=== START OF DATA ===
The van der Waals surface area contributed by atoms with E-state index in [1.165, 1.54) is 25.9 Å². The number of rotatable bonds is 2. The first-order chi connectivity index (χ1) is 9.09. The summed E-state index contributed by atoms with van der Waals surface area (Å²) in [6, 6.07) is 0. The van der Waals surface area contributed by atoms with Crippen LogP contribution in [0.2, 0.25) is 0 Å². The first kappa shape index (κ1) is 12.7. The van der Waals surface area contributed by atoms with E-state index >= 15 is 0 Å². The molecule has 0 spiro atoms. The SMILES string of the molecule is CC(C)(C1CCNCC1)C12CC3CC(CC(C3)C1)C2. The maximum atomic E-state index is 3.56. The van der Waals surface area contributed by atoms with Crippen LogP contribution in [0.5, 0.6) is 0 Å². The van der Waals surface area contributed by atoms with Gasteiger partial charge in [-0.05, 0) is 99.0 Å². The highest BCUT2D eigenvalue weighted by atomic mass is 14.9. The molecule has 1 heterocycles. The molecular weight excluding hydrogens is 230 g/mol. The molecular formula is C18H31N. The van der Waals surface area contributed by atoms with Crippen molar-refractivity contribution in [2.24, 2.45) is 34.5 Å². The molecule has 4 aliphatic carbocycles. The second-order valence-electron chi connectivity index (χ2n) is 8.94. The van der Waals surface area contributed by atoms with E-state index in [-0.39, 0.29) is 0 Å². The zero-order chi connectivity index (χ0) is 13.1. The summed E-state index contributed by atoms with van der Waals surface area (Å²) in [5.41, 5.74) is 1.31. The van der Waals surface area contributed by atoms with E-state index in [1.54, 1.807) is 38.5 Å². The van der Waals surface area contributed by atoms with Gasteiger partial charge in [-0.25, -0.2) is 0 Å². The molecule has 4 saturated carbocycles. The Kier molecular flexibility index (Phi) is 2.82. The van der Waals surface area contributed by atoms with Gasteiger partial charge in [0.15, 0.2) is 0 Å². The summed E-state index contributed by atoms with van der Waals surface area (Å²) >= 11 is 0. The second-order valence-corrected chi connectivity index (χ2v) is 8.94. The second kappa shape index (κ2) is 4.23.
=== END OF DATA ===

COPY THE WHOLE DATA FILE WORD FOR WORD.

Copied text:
The van der Waals surface area contributed by atoms with E-state index in [1.165, 1.54) is 25.9 Å². The number of rotatable bonds is 2. The first-order chi connectivity index (χ1) is 9.09. The summed E-state index contributed by atoms with van der Waals surface area (Å²) in [6, 6.07) is 0. The van der Waals surface area contributed by atoms with Crippen LogP contribution in [0.2, 0.25) is 0 Å². The first kappa shape index (κ1) is 12.7. The van der Waals surface area contributed by atoms with E-state index >= 15 is 0 Å². The molecule has 0 spiro atoms. The SMILES string of the molecule is CC(C)(C1CCNCC1)C12CC3CC(CC(C3)C1)C2. The maximum atomic E-state index is 3.56. The van der Waals surface area contributed by atoms with Crippen LogP contribution in [0.5, 0.6) is 0 Å². The van der Waals surface area contributed by atoms with Gasteiger partial charge in [-0.05, 0) is 99.0 Å². The highest BCUT2D eigenvalue weighted by atomic mass is 14.9. The molecule has 1 heterocycles. The molecular weight excluding hydrogens is 230 g/mol. The molecular formula is C18H31N. The van der Waals surface area contributed by atoms with Crippen molar-refractivity contribution in [2.24, 2.45) is 34.5 Å². The molecule has 4 aliphatic carbocycles. The second-order valence-electron chi connectivity index (χ2n) is 8.94. The van der Waals surface area contributed by atoms with E-state index in [-0.39, 0.29) is 0 Å². The zero-order chi connectivity index (χ0) is 13.1. The summed E-state index contributed by atoms with van der Waals surface area (Å²) in [5.41, 5.74) is 1.31. The van der Waals surface area contributed by atoms with E-state index in [1.54, 1.807) is 38.5 Å². The van der Waals surface area contributed by atoms with Gasteiger partial charge in [-0.25, -0.2) is 0 Å². The molecule has 4 saturated carbocycles. The Kier molecular flexibility index (Phi) is 2.82. The van der Waals surface area contributed by atoms with Gasteiger partial charge in [0.15, 0.2) is 0 Å². The summed E-state index contributed by atoms with van der Waals surface area (Å²) >= 11 is 0. The second-order valence-corrected chi connectivity index (χ2v) is 8.94. The second kappa shape index (κ2) is 4.23.